The police in Barry have been largely incompetent throughout the course of the show’s run, with the exception of Janice and maybe Loach (who did also put the pieces together about Barry), but that incompetence has always been tied up with their willingness to blame everything on the Chechens. That Nguyen rejects this makes things immediately more intriguing with regard to how the law fits into this story than it has been in a long time.

Meanwhile, Fuches is persevering in his quest to sic metaphorical panthers on Barry and we see him visiting Taylor’s sister in S3E5. In more ways than one, things do not look good for Barry coming down the homestretch of Season 3.

Barry stands in the middle of the street, looking on with a furrowed brow
Photograph by Merrick Morton/HBO

Noho Hank and Cristobal are absolutely adorable together, and it stings to see Elena crashing in and disrupting their affair, though we should feel some sympathy for her when it comes down to it. Her husband has been unfaithful, not only romantically but to their crime family. Her pain is warranted.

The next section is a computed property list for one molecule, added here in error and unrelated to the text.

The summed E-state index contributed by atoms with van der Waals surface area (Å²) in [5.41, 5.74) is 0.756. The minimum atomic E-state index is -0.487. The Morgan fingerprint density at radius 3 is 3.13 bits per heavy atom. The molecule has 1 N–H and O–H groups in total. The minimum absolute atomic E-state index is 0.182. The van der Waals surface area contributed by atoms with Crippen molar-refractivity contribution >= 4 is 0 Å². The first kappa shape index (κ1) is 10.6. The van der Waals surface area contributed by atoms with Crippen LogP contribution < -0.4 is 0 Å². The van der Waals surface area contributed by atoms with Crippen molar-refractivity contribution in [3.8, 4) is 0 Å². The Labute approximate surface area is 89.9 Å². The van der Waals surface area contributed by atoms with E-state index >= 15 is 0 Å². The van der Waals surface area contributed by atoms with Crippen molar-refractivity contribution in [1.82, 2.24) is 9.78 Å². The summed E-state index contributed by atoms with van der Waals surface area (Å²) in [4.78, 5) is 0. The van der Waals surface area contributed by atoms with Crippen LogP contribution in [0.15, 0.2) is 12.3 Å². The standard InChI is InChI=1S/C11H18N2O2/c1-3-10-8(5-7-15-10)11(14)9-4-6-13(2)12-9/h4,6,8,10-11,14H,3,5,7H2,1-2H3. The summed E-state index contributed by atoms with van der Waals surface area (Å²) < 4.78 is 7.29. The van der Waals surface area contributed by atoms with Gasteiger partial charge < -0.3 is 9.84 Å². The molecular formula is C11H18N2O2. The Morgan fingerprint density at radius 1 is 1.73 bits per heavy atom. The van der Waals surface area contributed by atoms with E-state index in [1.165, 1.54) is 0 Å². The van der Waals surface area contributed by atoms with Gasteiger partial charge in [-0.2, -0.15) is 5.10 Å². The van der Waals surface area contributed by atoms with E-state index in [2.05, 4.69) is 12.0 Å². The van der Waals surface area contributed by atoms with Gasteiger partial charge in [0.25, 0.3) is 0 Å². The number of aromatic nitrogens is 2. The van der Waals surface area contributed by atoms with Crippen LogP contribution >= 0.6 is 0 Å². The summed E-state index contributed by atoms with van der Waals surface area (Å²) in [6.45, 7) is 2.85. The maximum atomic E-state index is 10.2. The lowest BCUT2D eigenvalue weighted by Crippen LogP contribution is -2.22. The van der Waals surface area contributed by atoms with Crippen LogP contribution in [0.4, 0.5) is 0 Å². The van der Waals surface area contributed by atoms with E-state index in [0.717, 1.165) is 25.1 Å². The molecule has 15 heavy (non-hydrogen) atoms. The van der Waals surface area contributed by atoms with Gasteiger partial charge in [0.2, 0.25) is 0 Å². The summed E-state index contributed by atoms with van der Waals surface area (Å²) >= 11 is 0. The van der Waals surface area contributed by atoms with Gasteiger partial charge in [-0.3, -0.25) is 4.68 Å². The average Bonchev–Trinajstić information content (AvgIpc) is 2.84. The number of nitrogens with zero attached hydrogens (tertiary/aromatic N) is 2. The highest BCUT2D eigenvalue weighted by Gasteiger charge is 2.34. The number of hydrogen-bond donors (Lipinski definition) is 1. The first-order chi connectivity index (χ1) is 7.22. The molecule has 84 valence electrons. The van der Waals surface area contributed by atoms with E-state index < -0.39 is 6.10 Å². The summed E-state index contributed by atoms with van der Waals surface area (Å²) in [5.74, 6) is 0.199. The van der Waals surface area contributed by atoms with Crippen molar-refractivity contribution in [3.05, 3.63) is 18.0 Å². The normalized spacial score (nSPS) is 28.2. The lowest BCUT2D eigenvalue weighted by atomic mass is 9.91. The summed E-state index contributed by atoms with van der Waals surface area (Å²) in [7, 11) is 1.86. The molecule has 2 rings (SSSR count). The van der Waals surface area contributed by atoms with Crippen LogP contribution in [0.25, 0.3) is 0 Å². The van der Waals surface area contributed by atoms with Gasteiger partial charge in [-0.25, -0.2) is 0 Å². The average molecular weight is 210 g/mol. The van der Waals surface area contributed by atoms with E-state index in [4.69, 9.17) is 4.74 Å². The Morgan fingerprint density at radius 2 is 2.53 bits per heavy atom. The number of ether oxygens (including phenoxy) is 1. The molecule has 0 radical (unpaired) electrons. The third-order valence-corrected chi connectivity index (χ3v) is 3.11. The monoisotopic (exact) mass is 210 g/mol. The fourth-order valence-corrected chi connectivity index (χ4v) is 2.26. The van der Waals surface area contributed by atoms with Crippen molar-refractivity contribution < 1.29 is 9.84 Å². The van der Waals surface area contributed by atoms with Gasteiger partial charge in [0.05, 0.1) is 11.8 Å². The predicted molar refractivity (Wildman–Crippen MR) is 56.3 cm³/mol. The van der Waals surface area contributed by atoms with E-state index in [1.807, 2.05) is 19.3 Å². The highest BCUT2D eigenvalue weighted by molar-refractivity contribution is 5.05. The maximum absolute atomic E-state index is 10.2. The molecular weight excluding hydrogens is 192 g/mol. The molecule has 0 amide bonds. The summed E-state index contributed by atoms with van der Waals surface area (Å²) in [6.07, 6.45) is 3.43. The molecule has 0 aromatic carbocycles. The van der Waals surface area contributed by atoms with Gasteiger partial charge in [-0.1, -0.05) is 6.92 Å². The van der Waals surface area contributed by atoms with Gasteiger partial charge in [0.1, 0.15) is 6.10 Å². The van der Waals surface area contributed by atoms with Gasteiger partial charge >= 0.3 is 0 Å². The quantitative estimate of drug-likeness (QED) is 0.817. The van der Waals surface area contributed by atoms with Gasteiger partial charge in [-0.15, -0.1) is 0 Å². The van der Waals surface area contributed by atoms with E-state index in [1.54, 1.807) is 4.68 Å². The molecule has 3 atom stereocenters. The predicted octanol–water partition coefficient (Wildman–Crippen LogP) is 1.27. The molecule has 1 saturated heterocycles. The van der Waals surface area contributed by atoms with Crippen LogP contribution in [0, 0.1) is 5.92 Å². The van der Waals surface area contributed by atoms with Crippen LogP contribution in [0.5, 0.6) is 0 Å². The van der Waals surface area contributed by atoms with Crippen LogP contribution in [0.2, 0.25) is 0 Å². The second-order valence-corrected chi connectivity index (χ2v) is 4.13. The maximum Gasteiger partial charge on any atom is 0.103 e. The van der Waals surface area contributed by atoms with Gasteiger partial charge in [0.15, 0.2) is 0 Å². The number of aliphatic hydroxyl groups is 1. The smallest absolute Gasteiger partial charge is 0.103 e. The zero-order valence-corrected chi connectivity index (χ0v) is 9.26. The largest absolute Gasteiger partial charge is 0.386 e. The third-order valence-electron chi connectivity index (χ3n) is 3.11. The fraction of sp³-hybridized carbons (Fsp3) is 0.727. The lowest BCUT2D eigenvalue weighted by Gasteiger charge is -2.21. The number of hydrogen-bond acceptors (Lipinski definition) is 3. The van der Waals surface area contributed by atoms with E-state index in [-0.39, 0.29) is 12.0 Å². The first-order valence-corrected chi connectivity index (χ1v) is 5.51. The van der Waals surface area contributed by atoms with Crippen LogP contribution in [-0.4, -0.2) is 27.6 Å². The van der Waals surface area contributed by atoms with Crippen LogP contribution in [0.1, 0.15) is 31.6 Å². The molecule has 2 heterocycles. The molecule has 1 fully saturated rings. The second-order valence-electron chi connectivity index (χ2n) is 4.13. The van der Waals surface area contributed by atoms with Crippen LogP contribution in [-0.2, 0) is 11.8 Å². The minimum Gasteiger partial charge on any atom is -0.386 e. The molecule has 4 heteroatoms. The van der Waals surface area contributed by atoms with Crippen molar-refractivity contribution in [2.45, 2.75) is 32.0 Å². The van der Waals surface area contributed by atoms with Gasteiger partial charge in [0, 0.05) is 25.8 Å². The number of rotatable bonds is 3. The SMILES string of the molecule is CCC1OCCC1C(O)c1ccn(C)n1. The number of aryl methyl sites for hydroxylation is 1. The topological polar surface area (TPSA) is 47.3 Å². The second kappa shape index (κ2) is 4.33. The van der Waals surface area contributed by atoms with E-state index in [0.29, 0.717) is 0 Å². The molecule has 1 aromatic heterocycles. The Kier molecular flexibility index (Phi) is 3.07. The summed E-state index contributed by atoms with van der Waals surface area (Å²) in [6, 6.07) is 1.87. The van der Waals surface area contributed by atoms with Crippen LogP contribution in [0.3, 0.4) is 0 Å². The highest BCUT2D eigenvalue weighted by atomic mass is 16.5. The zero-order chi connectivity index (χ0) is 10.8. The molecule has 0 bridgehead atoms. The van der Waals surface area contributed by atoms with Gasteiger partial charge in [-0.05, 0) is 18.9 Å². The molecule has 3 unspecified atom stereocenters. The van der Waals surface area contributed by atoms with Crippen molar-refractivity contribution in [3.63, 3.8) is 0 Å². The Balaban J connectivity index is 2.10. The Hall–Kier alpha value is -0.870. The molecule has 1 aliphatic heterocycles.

Perhaps this is the lesson that we should take from Barry, such as it is, to think about the difficulty of accepting the legitimacy of the pain of others. Is Gene doing so when he apologizes to Joe and Annie at dinner, or is the latter right in calling him out as just trying to make himself feel better?

Is it even possible to apologize without excuse or ulterior motive? Can we acknowledge the validity of each other’s positions even when our interests are in conflict?

I think we can, but I wouldn’t expect that kind of happy ending from Barry. There are moments when it flashes, as between Hank and Cristobal, but mostly this is a show about people making mistakes.

It’s fitting that S3E5 ends with Julie accidentally shooting her son Kyle. It’s hilarious how things go absurdly wrong in life in unrectifiable ways, and there’s no way to take back what we’ve done. So we often push further into the darkness.

Crazytimesh*tshow, indeed.

Written by Caemeron Crain

Caemeron Crain is Executive Editor of TV Obsessive. He struggles with authority, including his own.

Caesar non est supra grammaticos

Leave a Reply

Your email address will not be published. Required fields are marked *